Goodbye Ridgefield, I Love You

A yellow-headed blackbird straddles two stems at Rest Lake at Ridgefield National Wildlife Refuge in Washington

It’s not like Mount Rainier or Olympic National Parks, Ridgefield National Wildlife Refuge, not the sort of place you plan a trip around. It’s not scenic, there are no mountains, no beaches, no waterfalls, no old growth forests. But I spent more time here than anywhere else in the Pacific Northwest. I might have spent more time here than all other parks combined. Not because of what it didn’t have, but because of what it did: the auto tour.

There’s a mostly one-way gravel road that winds through the seasonal ponds and lakes of this unassuming little refuge across the Columbia in Washington where for significant portions of the year you have to stay in your car. Because the animals aren’t spooked so easily if you are in your car compared to when you are not, I watched birds and mammals behave naturally from close distances. I met this yellow-headed blackbird, showing off his acrobatic skills as he straddles two stems, at Rest Lake late on a sunny spring evening.

I stayed dry in the rain and warm in the cold. Relatively warm in the cold, I shut my car off when I stopped and sometimes I stopped for hours. I kept an extra coat to drape over my legs on the cold days, extra towels to drape around the car on wet ones. I started playing around with video towards the end once I got a camera capable of good video but it was too late for me to have taken very many, but those few videos joins thousands of pictures in my archives.

I’d be embarrassed to tell you how many hours I sat in my car and watched bitterns hunting at the edges of the lakes. Or watching herons and coyotes hunting voles in the big meadow at the end of the auto tour. Watching the eagles and swans at Rest Lake. Watching red-winged blackbirds, yellow-headed blackbirds, marsh wrens, song sparrows, common yellowthroats, American goldfinches, all from one spot at South Quigley Lake.

There are a couple of short hiking trails at the refuge, one only open during the warmer months when the cackling geese are gone, but mostly what drew me was the auto tour. Too much so I suppose, I knew I should explore other places more often, if nothing else for the exercise. But I kept having wonderful experiences so I kept coming back.

I haven’t been up as often the past few years, mostly because I was walking Ellie during the hours I would have normally visited the refuge, but Ridgefield I will hold in my heart for all of my days. Goodbye, I love you.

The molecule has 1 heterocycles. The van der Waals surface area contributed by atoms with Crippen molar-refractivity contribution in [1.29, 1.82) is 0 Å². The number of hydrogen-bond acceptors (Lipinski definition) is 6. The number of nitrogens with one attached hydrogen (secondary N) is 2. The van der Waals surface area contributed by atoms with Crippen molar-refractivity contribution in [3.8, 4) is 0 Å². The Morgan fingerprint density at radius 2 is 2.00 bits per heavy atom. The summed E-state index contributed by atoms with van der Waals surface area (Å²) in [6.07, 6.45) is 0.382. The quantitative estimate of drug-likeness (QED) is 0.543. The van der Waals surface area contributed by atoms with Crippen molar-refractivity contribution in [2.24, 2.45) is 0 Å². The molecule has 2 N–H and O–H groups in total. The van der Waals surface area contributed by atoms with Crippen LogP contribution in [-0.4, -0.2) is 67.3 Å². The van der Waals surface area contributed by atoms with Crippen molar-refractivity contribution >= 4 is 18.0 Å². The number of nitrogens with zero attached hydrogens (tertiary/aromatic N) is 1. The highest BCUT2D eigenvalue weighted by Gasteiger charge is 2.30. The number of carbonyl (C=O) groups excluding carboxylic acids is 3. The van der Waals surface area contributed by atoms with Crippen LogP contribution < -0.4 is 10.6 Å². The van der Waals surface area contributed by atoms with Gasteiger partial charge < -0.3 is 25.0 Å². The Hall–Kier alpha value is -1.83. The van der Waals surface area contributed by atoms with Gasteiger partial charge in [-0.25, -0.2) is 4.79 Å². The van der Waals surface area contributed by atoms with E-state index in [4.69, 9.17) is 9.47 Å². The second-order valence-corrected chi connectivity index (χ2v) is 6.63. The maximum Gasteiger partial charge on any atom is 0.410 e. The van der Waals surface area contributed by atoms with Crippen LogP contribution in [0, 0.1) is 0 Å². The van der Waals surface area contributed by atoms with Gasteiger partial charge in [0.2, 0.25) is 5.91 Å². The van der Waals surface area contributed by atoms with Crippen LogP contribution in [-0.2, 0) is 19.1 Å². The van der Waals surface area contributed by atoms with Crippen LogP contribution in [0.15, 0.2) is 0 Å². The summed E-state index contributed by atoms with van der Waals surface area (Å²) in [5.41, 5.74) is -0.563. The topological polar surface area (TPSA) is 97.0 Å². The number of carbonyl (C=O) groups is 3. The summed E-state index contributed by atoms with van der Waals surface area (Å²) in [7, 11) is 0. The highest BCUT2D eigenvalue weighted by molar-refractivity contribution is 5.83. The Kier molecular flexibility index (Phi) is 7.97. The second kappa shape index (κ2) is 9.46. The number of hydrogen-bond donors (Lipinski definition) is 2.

Not for the Squeamish

A female American kestrel eats a mouse at Ridgefield National Wildlife Refuge in Washington

A female American kestrel pulls apart what looks like a mouse at Ridgefield National Wildlife Refuge on a winter morning in 2006. There are a couple of species of mice at the refuge that I’m aware of, deer mice and Pacific jumping mice, but I have no idea which this is (was). Some predators at the refuge swallow their prey whole, while others like kestrels pull them apart and eat just the parts they want and toss aside the rest.

In the Shadows

A coyote pauses in front of a blackberry thicket at Ridgefield National Wildlife Refuge in Washington

A coyote pauses in the shadow of a dense thicket of blackberries, invasives that are widespread across parts of the Pacific Northwest including Ridgefield National Wildlife Refuge in Washington. The coyote was next to the parking lot at the trailhead for the Kiwa Trail, I got to see and hear it howl in the sunlight before it sauntered up to the blackberries and started down the trail (which was closed to humans, I watched the coyote from my car).

An Unfamiliar Song

A song sparrow sings while perched on a cattail at South Quigley Lake in Ridgefield National Wildlife Refuge in Washington

One of the nice features of bird guides on mobile devices, compared to their traditional paper counterparts, is the ability to only show birds you might see in a state (apart from the occasional rarity that has strayed far from its normal course). I used this feature when researching the places we considered moving, to see how many of the birds will be new to me and how many I’m going to have to say goodbye to. Some will at once be familiar and unfamiliar, such as this song sparrow singing from the cattails at Ridgefield’s South Quigley Lake, as while the ubiquitous sparrow does live in Arizona it has a different look from the those of the Pacific Northwest.

This is part of the attraction of the desert for us, it’s a big change from what we are used to, and my hunch is I’ll have fun exploring the landscapes and wildlife there for many years to come. We’ll see if time proves me correct, but I’m optimistic. I am going to miss in particular the auto tour at Ridgefield though, this is by far the place I’ve spent the most time in the Northwest, as well as the wetlands in general.